WOM - Other thing that I found amazing, besides the quality of your album, is the fact that you are giving your music for free. What are your main motivations for this option and do you think you will maintain it in the future? What if you are approached by a big label - considering the quality of your album, that's not a big strech of imagination.

Matt - For starters, both Jordan and I make music as a hobby, not as a career—we both have full-time jobs, and so are not dependent on income from music to support ourselves. This freedom allowed us to focus entirely on what was important to us, which was reaching as many people as possible. We never had any delusions of grandeur or dreams of fame. After six years of work, and labor, and love, we just wanted people to hear the record, to react to it, to experience it, and we—given the current nature of the music industry—concluded that giving away our music was the best method towards that end. It was never about the money for us. We make music for the same reason we listen to it. We want people to be affected by our art the same way we’ve been affected by the art of others.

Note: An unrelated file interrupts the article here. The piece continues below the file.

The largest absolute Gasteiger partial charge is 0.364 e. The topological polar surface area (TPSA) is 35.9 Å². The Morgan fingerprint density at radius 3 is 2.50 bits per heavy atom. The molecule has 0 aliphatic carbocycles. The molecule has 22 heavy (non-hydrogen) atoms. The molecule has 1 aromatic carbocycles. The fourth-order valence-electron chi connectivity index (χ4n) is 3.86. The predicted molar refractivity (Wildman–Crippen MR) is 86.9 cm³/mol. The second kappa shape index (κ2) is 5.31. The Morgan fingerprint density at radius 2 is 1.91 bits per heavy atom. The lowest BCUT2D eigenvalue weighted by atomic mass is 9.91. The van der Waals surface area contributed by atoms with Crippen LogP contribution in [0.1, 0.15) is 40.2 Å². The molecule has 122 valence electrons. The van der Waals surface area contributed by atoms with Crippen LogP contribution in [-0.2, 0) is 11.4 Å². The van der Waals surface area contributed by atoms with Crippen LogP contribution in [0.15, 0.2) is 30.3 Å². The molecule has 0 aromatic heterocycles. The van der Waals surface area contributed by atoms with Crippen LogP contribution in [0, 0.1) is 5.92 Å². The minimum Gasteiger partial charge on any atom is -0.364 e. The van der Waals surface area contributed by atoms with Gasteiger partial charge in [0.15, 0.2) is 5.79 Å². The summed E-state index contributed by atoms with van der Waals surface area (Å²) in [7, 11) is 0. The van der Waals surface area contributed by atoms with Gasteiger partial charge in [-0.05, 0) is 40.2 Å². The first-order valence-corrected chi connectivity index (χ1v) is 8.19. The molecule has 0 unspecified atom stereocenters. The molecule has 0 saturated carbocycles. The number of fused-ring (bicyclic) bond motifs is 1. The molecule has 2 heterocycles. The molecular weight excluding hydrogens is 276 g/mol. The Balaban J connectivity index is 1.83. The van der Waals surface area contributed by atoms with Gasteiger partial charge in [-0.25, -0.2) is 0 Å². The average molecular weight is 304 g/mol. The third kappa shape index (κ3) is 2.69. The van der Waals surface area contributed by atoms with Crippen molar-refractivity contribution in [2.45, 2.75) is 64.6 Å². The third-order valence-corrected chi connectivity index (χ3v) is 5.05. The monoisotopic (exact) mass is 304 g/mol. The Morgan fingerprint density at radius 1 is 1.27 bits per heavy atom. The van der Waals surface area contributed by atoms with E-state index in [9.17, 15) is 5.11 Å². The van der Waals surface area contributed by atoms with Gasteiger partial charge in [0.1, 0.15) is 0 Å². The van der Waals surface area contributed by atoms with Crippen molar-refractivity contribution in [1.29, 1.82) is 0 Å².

We do intend to maintain this approach for the entirety of the band’s existence. At the very least, our digital product will always be 100% free. The first batch of CDs for The Long Road Home will also be given away and shipped out for free—though depending on production costs and potentially rising demand, we might eventually ask for monetary reciprocation. It’s something that’s still being discussed. 

As for the label—we probably would not sign, no. We’re very DIY. Almost to a fault. Never say never, though; given the proper terms and circumstances, I’m sure it’s something we’d consider.